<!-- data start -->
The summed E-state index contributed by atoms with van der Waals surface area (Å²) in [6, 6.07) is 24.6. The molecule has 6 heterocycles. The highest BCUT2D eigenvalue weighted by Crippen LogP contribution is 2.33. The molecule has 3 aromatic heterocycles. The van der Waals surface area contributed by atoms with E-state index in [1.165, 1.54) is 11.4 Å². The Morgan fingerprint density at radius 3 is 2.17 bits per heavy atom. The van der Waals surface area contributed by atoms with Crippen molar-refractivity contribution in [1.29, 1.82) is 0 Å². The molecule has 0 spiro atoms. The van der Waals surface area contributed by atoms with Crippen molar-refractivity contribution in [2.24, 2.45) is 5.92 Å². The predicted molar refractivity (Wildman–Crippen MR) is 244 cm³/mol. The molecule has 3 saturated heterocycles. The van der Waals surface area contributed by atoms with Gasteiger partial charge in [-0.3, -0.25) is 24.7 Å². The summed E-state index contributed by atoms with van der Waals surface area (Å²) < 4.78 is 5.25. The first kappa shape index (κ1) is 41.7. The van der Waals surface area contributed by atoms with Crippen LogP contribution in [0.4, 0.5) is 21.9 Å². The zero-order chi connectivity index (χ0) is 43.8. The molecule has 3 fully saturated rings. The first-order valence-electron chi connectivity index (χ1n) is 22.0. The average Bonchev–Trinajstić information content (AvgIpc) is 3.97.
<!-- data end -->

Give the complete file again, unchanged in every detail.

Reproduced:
The summed E-state index contributed by atoms with van der Waals surface area (Å²) in [6, 6.07) is 24.6. The molecule has 6 heterocycles. The highest BCUT2D eigenvalue weighted by Crippen LogP contribution is 2.33. The molecule has 3 aromatic heterocycles. The van der Waals surface area contributed by atoms with E-state index in [1.165, 1.54) is 11.4 Å². The Morgan fingerprint density at radius 3 is 2.17 bits per heavy atom. The van der Waals surface area contributed by atoms with Crippen molar-refractivity contribution in [1.29, 1.82) is 0 Å². The molecule has 0 spiro atoms. The van der Waals surface area contributed by atoms with Crippen molar-refractivity contribution in [2.24, 2.45) is 5.92 Å². The predicted molar refractivity (Wildman–Crippen MR) is 244 cm³/mol. The molecule has 3 saturated heterocycles. The van der Waals surface area contributed by atoms with Gasteiger partial charge in [-0.3, -0.25) is 24.7 Å². The summed E-state index contributed by atoms with van der Waals surface area (Å²) < 4.78 is 5.25. The first kappa shape index (κ1) is 41.7. The van der Waals surface area contributed by atoms with Crippen LogP contribution in [0.4, 0.5) is 21.9 Å². The zero-order chi connectivity index (χ0) is 43.8. The molecule has 3 fully saturated rings. The first-order valence-electron chi connectivity index (χ1n) is 22.0. The average Bonchev–Trinajstić information content (AvgIpc) is 3.97.